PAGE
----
There we were, at the exotic dining territory, Peshawri at the ITC Sonar, Kolkata to indulge in a fascinating gourmet saga; the delightful foodie encounter marked with the Four Seasons wine and Peshawri cuisines presented to us with utmost care. It was my prospective debut with Peshawri food and the very fact that this opportunity came out of nowhere, sent across surges of unscripted thrill and effervescence. I was extremely keen to try out the signature dishes that resulted out of a chef’s tenure of meticulous training and dedication; mastering the art of formulating the typical essence that forms an intrinsic aspect of the cuisine, is indeed a mark of expertise. Talking of history, the Peshwari cuisine has been inspired by the spirit of the NorthWest frontier (the British demarcated the North-West Frontier Province in the year 1900, which comprised parts of Afghanistan, and the Northwest part of Pre Independence India.) tradition of camaraderie around the warm glow of a campfire – succulent tandoori fare, low on oil and high on authenticity.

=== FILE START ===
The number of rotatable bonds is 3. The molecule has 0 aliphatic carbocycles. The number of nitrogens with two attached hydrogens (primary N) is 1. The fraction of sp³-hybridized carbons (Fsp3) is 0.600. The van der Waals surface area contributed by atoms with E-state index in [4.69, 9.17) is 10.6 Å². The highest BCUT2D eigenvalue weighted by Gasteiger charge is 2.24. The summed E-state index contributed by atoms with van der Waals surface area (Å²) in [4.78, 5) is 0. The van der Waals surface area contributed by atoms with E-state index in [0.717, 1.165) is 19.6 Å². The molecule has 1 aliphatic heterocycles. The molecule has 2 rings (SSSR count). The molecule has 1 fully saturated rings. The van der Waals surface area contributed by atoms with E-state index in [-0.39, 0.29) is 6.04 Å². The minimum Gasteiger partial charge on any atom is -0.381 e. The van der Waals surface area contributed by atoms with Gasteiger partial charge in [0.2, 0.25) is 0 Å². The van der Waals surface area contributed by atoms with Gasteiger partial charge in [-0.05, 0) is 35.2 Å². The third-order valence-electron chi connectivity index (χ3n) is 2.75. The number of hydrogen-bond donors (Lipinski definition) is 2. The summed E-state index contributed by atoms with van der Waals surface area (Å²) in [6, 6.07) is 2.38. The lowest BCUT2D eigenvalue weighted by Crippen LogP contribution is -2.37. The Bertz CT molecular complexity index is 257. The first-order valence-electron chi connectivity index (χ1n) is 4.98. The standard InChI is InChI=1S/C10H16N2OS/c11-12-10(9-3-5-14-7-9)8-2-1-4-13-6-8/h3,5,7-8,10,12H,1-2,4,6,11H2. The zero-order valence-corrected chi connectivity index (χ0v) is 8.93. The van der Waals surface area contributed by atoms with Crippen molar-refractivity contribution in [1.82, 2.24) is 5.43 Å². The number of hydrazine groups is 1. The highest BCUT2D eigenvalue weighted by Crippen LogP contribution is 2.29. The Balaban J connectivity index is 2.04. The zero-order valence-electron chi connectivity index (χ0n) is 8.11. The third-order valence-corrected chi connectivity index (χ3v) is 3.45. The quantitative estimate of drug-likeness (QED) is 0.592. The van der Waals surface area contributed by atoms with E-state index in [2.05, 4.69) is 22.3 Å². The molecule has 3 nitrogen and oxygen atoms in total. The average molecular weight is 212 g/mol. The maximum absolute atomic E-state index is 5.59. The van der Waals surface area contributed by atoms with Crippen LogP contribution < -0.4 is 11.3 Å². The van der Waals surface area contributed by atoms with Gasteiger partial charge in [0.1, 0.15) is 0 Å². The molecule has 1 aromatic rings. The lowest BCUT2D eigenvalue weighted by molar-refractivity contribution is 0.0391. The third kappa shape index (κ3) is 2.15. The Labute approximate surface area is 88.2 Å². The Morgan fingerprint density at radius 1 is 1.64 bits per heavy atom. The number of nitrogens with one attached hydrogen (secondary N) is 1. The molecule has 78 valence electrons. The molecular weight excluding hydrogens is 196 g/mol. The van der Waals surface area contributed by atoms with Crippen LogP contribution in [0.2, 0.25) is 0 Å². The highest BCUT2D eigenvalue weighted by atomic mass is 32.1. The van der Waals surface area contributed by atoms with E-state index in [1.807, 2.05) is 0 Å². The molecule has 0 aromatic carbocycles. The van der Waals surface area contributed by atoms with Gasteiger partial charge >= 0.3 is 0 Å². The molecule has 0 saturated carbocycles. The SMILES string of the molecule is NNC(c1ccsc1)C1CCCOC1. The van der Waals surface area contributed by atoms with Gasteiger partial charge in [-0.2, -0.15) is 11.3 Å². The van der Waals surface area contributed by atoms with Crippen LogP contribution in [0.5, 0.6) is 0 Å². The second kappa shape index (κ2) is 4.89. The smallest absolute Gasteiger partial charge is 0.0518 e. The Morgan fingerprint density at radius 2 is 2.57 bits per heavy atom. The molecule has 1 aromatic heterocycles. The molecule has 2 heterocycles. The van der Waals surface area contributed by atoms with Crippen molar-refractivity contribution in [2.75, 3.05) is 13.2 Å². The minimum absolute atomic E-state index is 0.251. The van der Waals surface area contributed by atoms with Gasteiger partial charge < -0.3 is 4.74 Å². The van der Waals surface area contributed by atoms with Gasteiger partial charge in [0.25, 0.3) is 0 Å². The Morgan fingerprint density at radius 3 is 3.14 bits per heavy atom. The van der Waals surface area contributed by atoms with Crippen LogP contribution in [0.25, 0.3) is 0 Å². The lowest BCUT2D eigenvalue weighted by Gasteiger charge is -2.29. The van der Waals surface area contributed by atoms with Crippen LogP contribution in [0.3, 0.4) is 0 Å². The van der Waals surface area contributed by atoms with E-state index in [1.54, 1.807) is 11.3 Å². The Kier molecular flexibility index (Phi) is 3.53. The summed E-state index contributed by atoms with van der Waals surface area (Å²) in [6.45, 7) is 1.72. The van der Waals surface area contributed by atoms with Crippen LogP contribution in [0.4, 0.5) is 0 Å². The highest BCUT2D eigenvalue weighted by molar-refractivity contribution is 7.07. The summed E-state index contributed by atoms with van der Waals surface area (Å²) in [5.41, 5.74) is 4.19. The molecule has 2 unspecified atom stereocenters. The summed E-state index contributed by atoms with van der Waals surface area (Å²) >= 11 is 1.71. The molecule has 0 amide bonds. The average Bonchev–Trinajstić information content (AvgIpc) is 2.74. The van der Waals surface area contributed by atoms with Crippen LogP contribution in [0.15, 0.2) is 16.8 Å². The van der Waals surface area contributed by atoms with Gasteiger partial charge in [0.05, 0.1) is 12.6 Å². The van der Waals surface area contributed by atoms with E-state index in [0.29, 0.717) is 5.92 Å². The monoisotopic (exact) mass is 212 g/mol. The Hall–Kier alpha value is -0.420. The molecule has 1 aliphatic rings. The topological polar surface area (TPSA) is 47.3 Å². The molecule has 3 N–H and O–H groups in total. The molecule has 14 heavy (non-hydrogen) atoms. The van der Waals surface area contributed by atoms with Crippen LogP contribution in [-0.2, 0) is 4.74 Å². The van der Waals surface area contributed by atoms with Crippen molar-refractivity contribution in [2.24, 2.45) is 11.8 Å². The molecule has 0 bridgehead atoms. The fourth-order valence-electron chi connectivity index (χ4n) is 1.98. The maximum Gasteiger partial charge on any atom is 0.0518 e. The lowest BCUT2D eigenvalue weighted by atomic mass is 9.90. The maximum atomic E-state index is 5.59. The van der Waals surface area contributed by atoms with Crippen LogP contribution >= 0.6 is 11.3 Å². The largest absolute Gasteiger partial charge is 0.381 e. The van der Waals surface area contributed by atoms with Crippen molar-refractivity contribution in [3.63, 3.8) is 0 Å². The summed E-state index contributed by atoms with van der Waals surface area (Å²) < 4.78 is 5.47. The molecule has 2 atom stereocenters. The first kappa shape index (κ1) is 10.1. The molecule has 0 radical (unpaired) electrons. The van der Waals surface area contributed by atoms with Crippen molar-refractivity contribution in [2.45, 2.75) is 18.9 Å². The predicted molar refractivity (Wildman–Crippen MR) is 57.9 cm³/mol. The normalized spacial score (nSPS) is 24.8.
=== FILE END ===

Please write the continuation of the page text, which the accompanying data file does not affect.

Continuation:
I was absolutely eager to taste those dishes prepared with prudence; those recipes that test a cuisinier’s ability to gauge the perfect proportion of spices, settling into a perfect mix of marinades and to decide upon the heat of the tandoor in collation with a pin pointed estimate of the cooking time. I am glad to vindicate that the Peshawri cooks didn't disappoint me at all.
The hospitality was amazing; right from the point we entered the ITC’s premises, till the point of serving the finger-bowl, we were treated with royal warmth and grandiose. Our hosts Sneha and Sonal were as receptive and jovial as ever.